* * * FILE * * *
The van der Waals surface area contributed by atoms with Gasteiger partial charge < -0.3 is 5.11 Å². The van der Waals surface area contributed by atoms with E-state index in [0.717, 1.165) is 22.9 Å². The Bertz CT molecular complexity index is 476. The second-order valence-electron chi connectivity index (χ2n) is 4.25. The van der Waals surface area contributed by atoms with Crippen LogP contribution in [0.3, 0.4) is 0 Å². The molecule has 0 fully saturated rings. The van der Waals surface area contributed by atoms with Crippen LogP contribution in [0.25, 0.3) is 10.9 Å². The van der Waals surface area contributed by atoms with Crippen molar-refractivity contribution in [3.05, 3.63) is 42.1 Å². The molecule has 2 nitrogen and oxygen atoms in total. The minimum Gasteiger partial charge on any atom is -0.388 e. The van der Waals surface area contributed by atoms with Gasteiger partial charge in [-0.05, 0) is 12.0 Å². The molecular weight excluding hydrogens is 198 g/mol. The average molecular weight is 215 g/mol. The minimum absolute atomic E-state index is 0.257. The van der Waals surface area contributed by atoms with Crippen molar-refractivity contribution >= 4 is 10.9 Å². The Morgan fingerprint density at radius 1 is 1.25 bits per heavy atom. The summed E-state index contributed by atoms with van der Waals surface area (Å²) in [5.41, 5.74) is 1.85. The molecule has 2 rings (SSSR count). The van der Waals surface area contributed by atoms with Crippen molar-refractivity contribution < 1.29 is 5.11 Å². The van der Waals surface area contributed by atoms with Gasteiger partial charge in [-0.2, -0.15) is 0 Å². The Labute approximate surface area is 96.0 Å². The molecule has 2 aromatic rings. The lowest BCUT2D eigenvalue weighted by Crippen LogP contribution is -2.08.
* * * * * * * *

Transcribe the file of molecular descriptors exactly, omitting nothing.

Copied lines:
The van der Waals surface area contributed by atoms with Gasteiger partial charge < -0.3 is 5.11 Å². The van der Waals surface area contributed by atoms with E-state index in [0.717, 1.165) is 22.9 Å². The Bertz CT molecular complexity index is 476. The second-order valence-electron chi connectivity index (χ2n) is 4.25. The van der Waals surface area contributed by atoms with Crippen LogP contribution in [0.3, 0.4) is 0 Å². The molecule has 0 fully saturated rings. The van der Waals surface area contributed by atoms with Crippen LogP contribution in [0.25, 0.3) is 10.9 Å². The van der Waals surface area contributed by atoms with Crippen molar-refractivity contribution in [3.05, 3.63) is 42.1 Å². The molecule has 2 nitrogen and oxygen atoms in total. The minimum Gasteiger partial charge on any atom is -0.388 e. The van der Waals surface area contributed by atoms with Gasteiger partial charge in [-0.05, 0) is 12.0 Å². The molecular weight excluding hydrogens is 198 g/mol. The average molecular weight is 215 g/mol. The minimum absolute atomic E-state index is 0.257. The van der Waals surface area contributed by atoms with Crippen molar-refractivity contribution >= 4 is 10.9 Å². The Morgan fingerprint density at radius 1 is 1.25 bits per heavy atom. The summed E-state index contributed by atoms with van der Waals surface area (Å²) in [5.41, 5.74) is 1.85. The molecule has 2 rings (SSSR count). The van der Waals surface area contributed by atoms with Crippen molar-refractivity contribution < 1.29 is 5.11 Å². The van der Waals surface area contributed by atoms with Gasteiger partial charge in [-0.2, -0.15) is 0 Å². The Labute approximate surface area is 96.0 Å². The molecule has 2 aromatic rings. The lowest BCUT2D eigenvalue weighted by Crippen LogP contribution is -2.08.